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November 16, 1969 - Image 4

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Number 16

Night Editor: Jim Neubacher

November 16, 1969

Harvey Schiller flew more than 1000 missions over Viet-
nam - dropping supplies, evacuating wounded and defoliating
jungle cover. He volunteered for Vietnam and spent a year X
based at Ton Son Nhut, near Saigon.
New York-born, Schiller graduated from The Citadel in
1960, a distinguished graduate of the Air Force ROTC programs
and an honors student in chemistry. After earning his mas-
ters degree in chemistry at the University, Schiller entered
pilot school in 1962. He returned from Vietnam in 1967 and
taught for a year at the Air Force Academy. Today Harvey
Schiller is back at the University, working on his doctorate in
chemistry and playing with the Rugby Club.
He is still an Air Force captain, though, and is a liason of-
ficer for several lieutenants who are also studying here. Schil-
ler has two years of directed flying assignments left to go and
expects to do some of them over Vietnam.
"I would hesitate to volunteer for Viet-
2>, nom now. It's a pretty morbid sight
sometimes. But I believe strongly in
4 service to my country."

Lon Louty wanted a military career because his father had
been 4-F during World War II. "I felt I had a job to do for two
people," he says.
A After high school graduation in Columbus, Ohio, he en-
rolled in the Coast Guard. He dropped out when "I found out
I'd have to spend two years with icebergs." Transferring to
Ohio University, he joined Army ROTC and was voted the out-
standing cadet in the program. He won several medals and a
promotion to batallion commander before graduating in 1968
with honors in architecture and design.
Today Lon Louty is a graduate student and teaching fel-
low in A & D at the University - still appalled at his nine
months of active duty.
7. He does not regret his resignation from the Army.
"I could not order my men to get
killed for a war that wasn't moral. In
ROTC, we learned to lead. In the
Army, they teach you to order."


-Daily--Jay Casddy

-Daily-Jerry Wechsler

slow-moving planes left over from pre-
vious wars, in the 309th Air Commando
Squadron-air counterpart of the Green
Berets. His squadron was hit more times
than all the others combined. Once he was
hit 60 times on a single mission.
Perhaps that is why Schiller can be non-
chalant about the fighting which perpetuates
itself each day in Vietnam. This is a war
where men die from bullets that seem to
come from nowhere for reasons that seem
to go nowhere, and the only sanity is in
staying alive.
Schiller saw Vietnam in 1966, just before
the fiercest fighting of the war. He had
volunteered for Vietnam almost two years
before, when the United States was com-
mitted only to an advisory role.
Now 30, married, father of a year-old
daughter, prematurely gray but still lean
and athletic, Schiller is the picture of the
Air Force captain in recruiting brochures.
His spare time is devoted to rugby prac-
tice, and he is captain of the University's
Rugby Club.
BUT SCHILLER is still very much aware
of the war. And he is still convinced
of the need for the military in Vietnam.
"Sure, I believe in the domino theory." he
He argues this, knowing and understand-
ing the arguments pro and con. "I can't
really make any value judgment on which
government is better for Vietnam, North or
South," he admits. "And I know life isn't
going to change much for the people there,
whether we win or lose . . . except for those
who have their hands in American pockets."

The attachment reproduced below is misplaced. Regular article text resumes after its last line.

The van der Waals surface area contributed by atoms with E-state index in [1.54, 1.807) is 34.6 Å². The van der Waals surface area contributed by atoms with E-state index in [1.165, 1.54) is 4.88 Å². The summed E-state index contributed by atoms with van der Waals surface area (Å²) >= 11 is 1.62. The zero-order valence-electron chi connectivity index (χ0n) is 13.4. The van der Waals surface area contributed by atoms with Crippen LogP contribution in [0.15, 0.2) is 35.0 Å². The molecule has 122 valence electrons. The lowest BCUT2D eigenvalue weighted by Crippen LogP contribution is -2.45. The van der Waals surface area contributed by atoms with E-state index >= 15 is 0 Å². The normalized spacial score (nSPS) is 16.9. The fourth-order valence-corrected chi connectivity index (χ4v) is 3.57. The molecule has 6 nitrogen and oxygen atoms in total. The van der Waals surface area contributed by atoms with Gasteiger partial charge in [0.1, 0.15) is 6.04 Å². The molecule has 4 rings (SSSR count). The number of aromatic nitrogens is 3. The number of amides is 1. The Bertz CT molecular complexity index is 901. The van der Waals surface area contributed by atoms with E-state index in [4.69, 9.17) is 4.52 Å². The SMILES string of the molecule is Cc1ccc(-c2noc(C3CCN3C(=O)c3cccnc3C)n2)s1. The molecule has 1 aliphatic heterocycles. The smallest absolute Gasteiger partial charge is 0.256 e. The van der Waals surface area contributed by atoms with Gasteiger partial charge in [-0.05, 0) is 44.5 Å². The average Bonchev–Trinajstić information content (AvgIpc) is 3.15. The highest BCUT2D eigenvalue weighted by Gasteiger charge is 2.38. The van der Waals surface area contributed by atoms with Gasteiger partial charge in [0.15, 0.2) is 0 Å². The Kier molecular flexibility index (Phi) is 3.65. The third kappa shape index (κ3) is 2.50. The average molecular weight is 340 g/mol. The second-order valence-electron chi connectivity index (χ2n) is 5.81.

Schiller harbors neither romantic nor
chauvinistic views on Vietnam; he is con-
summately pragmatic. He does not begrudge
his time or even the lives of his comrades
if American foreign policy or government
orders it.
He does not, for instance, bicker about
the "-rule which forbids servicemen in the
Vietnam war zone from visiting the con-
tinental United States on leave. "It's a rule
just like any other rule," he says, discoun-
ting the suggestion it keeps pfc's from get-
ting another perspective on Vietnam. In
fact, the rule really is designed to curb
desertion, he reasons.
Ideally, Schiller would like the military
to be a uniformed peacekeeping corps-
"keeping a finger in the dike against Com-
munism"--the original, containment ra-
tionale for involvement in Vietnam.
WTHAT UPSETS him about the war is the
military's disrespect and disregard for
the boots in the field. American, Filippino,
Korean and South Vietnamese top hats are
getting fat on the black market. "Some guys
make $100,000 a year while us weenies are
getting ourselves killed."
Schiller joins in criticizing the service
clubs (along, incidentally, with the Senate
subcommittee of Abraham Ribicoff which
has drawn headlines by interviewing leggy
Austrialian blondes and investigating peanut
suppliers). Although the clubs are run by

enough fuel to take them one stop at a time
so they could load more people or supplies.
Schiller's squadron strung out a life-and-
death line to the GI's.
In return for the food and ammo shipped
in came the bodies of the American and
Viet dead. He had to wear a surgeon's mask
or rub Vick's ointment on his nose to endure
the smell. Once again, he found, the Army
doesn't always care about its infantrymen--
especially dead ones-as it should.
Instead of medical corpsmen, the Army
assigns quartermasters-to cart out the dead.
"I got chewed out by some hospital com-
mander because I called him to fly out a
body," Schiller says. "He didn't want any-
thing to do with it."
Sometimes Schiller helped move troops as
the battles shifted. Only 44 Americans could
fit in a plane, but almost 200 Vietnamese
could squeeze in. "They're very tiny people,"
he explains.
Vietnamese wives and children, who live
with their men wherever they go, are flown
in separately to keep desertions down. But
even in 1966, Schiller agrees, Vietnamese
desertions were extremely high. "Guards
were often too sympathetic or too sleepy
to stop them," he says.
AFTER EACH flight, Schiller had to clean
out his plane, since saboteurs-in the
guise of Viet regulars-would leave behind
time grenades or bombs.
"Most Vietnamese don't like the Amer-
icans, and most Americans don't like the
Vietnamese," he acknowledges. "They're re-
sentful because we carry our social ills t'ith
"The guy who beats up kids in alleys over
here does the same thing over there. The
same goes with the guy that yells 'nigger'
over here-he's just as bigoted over there."
"The Vietnamese make us very aware